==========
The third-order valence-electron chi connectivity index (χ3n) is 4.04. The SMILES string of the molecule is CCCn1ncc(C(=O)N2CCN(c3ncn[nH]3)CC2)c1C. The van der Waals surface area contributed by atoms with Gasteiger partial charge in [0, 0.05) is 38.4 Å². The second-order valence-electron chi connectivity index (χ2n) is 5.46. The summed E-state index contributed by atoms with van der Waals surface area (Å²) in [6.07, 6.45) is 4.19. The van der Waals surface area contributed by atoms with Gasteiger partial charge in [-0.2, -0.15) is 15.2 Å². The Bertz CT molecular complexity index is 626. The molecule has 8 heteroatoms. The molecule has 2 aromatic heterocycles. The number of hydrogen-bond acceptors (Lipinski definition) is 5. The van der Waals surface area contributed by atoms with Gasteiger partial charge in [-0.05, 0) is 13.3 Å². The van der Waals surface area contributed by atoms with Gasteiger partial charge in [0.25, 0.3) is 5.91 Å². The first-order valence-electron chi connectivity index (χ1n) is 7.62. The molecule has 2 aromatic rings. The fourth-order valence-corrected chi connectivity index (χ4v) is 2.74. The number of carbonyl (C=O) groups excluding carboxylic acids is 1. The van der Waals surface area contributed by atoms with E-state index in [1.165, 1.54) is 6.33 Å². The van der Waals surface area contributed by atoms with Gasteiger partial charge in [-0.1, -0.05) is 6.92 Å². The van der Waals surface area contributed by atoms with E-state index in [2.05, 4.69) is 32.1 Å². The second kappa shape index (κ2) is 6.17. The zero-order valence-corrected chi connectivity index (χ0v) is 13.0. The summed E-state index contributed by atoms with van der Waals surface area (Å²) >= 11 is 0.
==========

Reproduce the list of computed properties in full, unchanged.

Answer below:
The third-order valence-electron chi connectivity index (χ3n) is 4.04. The SMILES string of the molecule is CCCn1ncc(C(=O)N2CCN(c3ncn[nH]3)CC2)c1C. The van der Waals surface area contributed by atoms with Gasteiger partial charge in [0, 0.05) is 38.4 Å². The second-order valence-electron chi connectivity index (χ2n) is 5.46. The summed E-state index contributed by atoms with van der Waals surface area (Å²) in [6.07, 6.45) is 4.19. The van der Waals surface area contributed by atoms with Gasteiger partial charge in [-0.2, -0.15) is 15.2 Å². The Bertz CT molecular complexity index is 626. The molecule has 8 heteroatoms. The molecule has 2 aromatic heterocycles. The number of hydrogen-bond acceptors (Lipinski definition) is 5. The van der Waals surface area contributed by atoms with Gasteiger partial charge in [-0.05, 0) is 13.3 Å². The van der Waals surface area contributed by atoms with Gasteiger partial charge in [0.25, 0.3) is 5.91 Å². The first-order valence-electron chi connectivity index (χ1n) is 7.62. The molecule has 2 aromatic rings. The fourth-order valence-corrected chi connectivity index (χ4v) is 2.74. The number of carbonyl (C=O) groups excluding carboxylic acids is 1. The van der Waals surface area contributed by atoms with E-state index in [1.165, 1.54) is 6.33 Å². The van der Waals surface area contributed by atoms with Gasteiger partial charge in [-0.1, -0.05) is 6.92 Å². The van der Waals surface area contributed by atoms with E-state index in [2.05, 4.69) is 32.1 Å². The second kappa shape index (κ2) is 6.17. The zero-order valence-corrected chi connectivity index (χ0v) is 13.0. The summed E-state index contributed by atoms with van der Waals surface area (Å²) >= 11 is 0.